Friends and comrades, all the destructive forces of imperialism — its wont to destroy all that is sacred to life and maintaining, improving and beautifying life –have their opposite but greater match in the righteousness, creativity, sophistication and will of national liberation movements.

The innate power of social forces to redefine reality is a theme addressed by Eduardo Galeano in a discussion of democracy in Latin America:

“This democracy won’t be any truer because it looks more like the models of Western Europe or Eastern Europe, or anywhere else. It will be true democracy to the extent that it unleashes the participatory will and creative energy of the people, which is an energy for the transformation of reality. Because that which copies best is not best; best is that which best creates, even when mistakes are made in creating.”

Galeano makes the stand that those who participate in struggles for social change are able to survive even the darkest of moments and return with sharpened intelligence, greater clarity, and stronger will. He also issues a challenge to the all those who think and feel to use their common sense against the tragedies inflicted by imperialism:

“Many of the worst crimes and injustices on earth are carried out through these three international organisations: the IMF, World Bank and WTO. Their victims are the disappeared – not the people who vanished under military dictatorships but the things that have gone under democracy. Over the past few years, my country, Uruguay, has seen jobs, decent wages, pensions, factories, lands and even rivers disappear. The story is the same all over Latin America and in many other regions. We are even seeing our children disappear, reversing their forebears’ emigrant dreams and heading for Europe and elsewhere. Does common sense tell us that we have to endure avoidable suffering and accept these tragedies as the work of fate?”– (Superducks and underducks)

Mexican philologist González Casanova (Pablo González Casanova is an outstanding Mexican critical sociologist and decorated by UNESCO in the 2003 with the Premium International Jose Martí by his defense of the identity of indigenous people of Latin America. Also he is known to defend the Cuban Revolution and to see the political system of Cuba like democratic.) likewise describes the process of internal transformation that has accompanied the struggles of the liberation forces:

“Having experienced defeats and aware of their weaknesses, they are interested in rethinking the role of the working class in the revolutionary processes, the role of class and vanguard, the role of the material base, the urban base, the rural base, and of the production and reproduction of life itself as key to the revolutionary struggle….”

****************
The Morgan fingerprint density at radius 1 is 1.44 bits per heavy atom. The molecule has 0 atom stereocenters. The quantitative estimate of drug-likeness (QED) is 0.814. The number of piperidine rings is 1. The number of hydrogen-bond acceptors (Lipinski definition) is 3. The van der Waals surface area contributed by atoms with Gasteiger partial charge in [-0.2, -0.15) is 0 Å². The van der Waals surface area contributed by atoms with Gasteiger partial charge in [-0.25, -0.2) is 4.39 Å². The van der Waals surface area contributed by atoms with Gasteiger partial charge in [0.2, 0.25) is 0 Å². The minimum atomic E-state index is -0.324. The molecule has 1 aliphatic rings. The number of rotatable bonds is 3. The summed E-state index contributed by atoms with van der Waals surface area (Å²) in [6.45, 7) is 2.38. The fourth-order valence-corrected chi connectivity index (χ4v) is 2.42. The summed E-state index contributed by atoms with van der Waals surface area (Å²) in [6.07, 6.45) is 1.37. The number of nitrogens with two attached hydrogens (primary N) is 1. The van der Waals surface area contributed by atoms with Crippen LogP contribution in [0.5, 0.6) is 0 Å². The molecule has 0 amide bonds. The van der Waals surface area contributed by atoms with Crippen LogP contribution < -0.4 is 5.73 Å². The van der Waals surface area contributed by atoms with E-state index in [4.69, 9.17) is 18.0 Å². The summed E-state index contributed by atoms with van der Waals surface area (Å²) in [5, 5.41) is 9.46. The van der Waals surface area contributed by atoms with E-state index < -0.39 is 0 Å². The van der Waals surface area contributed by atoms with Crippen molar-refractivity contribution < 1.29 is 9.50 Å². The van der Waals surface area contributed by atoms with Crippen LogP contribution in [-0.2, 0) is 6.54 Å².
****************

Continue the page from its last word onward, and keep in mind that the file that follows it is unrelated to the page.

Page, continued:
The challenge that always lies in the path of individuals and groups alike who want to consider themselves progressive or even revolutionary is the rethinking of their ideas of regarding the nature of human rights and the balance between individual and collective rights. To see that the greatest struggle of humanity is to champion the cause of the poor and working people and to end the oppression and exploitation. It is their human rights that need to be upheld, because in doing so, the collective rights of the rest of society are defended.
Often these are issues that prove to be at the core of what moves individuals forward or forces them to remain static or worse, tip towards the direction where reaction pretends to be liberal. Recognizing that human rights can only truly be upheld in a society where collective rights are recognized and defended are central to the effectiveness of the organizations and movements struggling for the creation of truly democratic societies.

Clearly, many complex and critical questions regarding human rights and peoples’ rights have been raised. One of the great strengths of organizations like the ILPS is that it brings together activists and intellectuals from many corners of the globe in dialogue about such concerns.

Lastly, I would like to leave you with something Arundhati Roy wrote about India and how the people of India need to fight against the global war of terror because of its destructive impact on the civil rights in India. US imperialism and the Coalition Against Terror, she said, created “ congenial international atmosphere” for the ghastly debut of fascism in India. Her words apply for the rest of the world today where people assert their collective rights for genuine freedom and true democracy against imperialism:

“Fascism is a about the slow, steady infiltration of all the instruments of state power. It is about the slow erosion of civil liberties, about unspectacular day-to-day injustices. Fighting it means fighting to win back the minds and hearts of people. Fighting it does not mean asking for the religious schools to be banned, it means working towards the day when they are voluntarily abandoned as bad ideas. It means keeping an eagle eye on public institutions and demanding accountability. It means putting your ear to the ground and listening to the whispering of the truly powerless. It means giving a forum to the myriad voices from the hundreds of resistance movements across the world which are speaking about real things – about bonded labour, marital rape, sexual preferences, women’s wages, uranium dumping, unsustainable mining, weavers’ woes, farmers’ worries. It means fighting displacement and dispossession and the relentless, everyday violence of abject poverty.”